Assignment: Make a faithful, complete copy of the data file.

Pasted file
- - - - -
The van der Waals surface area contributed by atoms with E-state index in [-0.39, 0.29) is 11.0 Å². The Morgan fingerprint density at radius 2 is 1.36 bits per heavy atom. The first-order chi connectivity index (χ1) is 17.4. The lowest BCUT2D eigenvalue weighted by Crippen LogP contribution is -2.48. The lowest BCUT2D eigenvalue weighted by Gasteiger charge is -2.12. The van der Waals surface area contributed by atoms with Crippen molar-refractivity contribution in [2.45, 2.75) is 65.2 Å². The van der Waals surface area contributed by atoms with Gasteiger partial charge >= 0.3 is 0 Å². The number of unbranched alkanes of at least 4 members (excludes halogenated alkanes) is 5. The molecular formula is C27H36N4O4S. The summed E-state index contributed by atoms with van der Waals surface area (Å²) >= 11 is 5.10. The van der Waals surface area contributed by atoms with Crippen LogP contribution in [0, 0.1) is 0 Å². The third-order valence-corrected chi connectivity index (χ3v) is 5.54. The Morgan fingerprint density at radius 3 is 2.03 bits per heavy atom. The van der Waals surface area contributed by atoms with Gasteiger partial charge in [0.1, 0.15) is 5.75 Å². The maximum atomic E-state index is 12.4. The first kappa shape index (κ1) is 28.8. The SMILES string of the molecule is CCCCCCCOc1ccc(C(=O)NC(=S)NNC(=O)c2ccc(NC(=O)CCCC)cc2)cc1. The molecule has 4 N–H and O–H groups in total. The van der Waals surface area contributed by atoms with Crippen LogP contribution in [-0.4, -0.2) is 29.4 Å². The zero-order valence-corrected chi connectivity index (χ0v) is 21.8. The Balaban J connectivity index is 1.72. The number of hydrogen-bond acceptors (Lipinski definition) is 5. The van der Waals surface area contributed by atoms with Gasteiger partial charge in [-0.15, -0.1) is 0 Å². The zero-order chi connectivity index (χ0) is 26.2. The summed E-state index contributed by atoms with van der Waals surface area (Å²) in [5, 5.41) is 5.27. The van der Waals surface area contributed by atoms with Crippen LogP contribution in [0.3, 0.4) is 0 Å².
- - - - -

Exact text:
The van der Waals surface area contributed by atoms with E-state index in [-0.39, 0.29) is 11.0 Å². The Morgan fingerprint density at radius 2 is 1.36 bits per heavy atom. The first-order chi connectivity index (χ1) is 17.4. The lowest BCUT2D eigenvalue weighted by Crippen LogP contribution is -2.48. The lowest BCUT2D eigenvalue weighted by Gasteiger charge is -2.12. The van der Waals surface area contributed by atoms with Crippen molar-refractivity contribution in [2.45, 2.75) is 65.2 Å². The van der Waals surface area contributed by atoms with Gasteiger partial charge >= 0.3 is 0 Å². The number of unbranched alkanes of at least 4 members (excludes halogenated alkanes) is 5. The molecular formula is C27H36N4O4S. The summed E-state index contributed by atoms with van der Waals surface area (Å²) >= 11 is 5.10. The van der Waals surface area contributed by atoms with Crippen LogP contribution in [0, 0.1) is 0 Å². The third-order valence-corrected chi connectivity index (χ3v) is 5.54. The Morgan fingerprint density at radius 3 is 2.03 bits per heavy atom. The van der Waals surface area contributed by atoms with Gasteiger partial charge in [0.1, 0.15) is 5.75 Å². The maximum atomic E-state index is 12.4. The first kappa shape index (κ1) is 28.8. The SMILES string of the molecule is CCCCCCCOc1ccc(C(=O)NC(=S)NNC(=O)c2ccc(NC(=O)CCCC)cc2)cc1. The molecule has 4 N–H and O–H groups in total. The van der Waals surface area contributed by atoms with Crippen LogP contribution in [-0.4, -0.2) is 29.4 Å². The zero-order valence-corrected chi connectivity index (χ0v) is 21.8. The Balaban J connectivity index is 1.72. The number of hydrogen-bond acceptors (Lipinski definition) is 5. The van der Waals surface area contributed by atoms with Gasteiger partial charge in [-0.15, -0.1) is 0 Å². The zero-order chi connectivity index (χ0) is 26.2. The summed E-state index contributed by atoms with van der Waals surface area (Å²) in [5, 5.41) is 5.27. The van der Waals surface area contributed by atoms with Crippen LogP contribution in [0.3, 0.4) is 0 Å².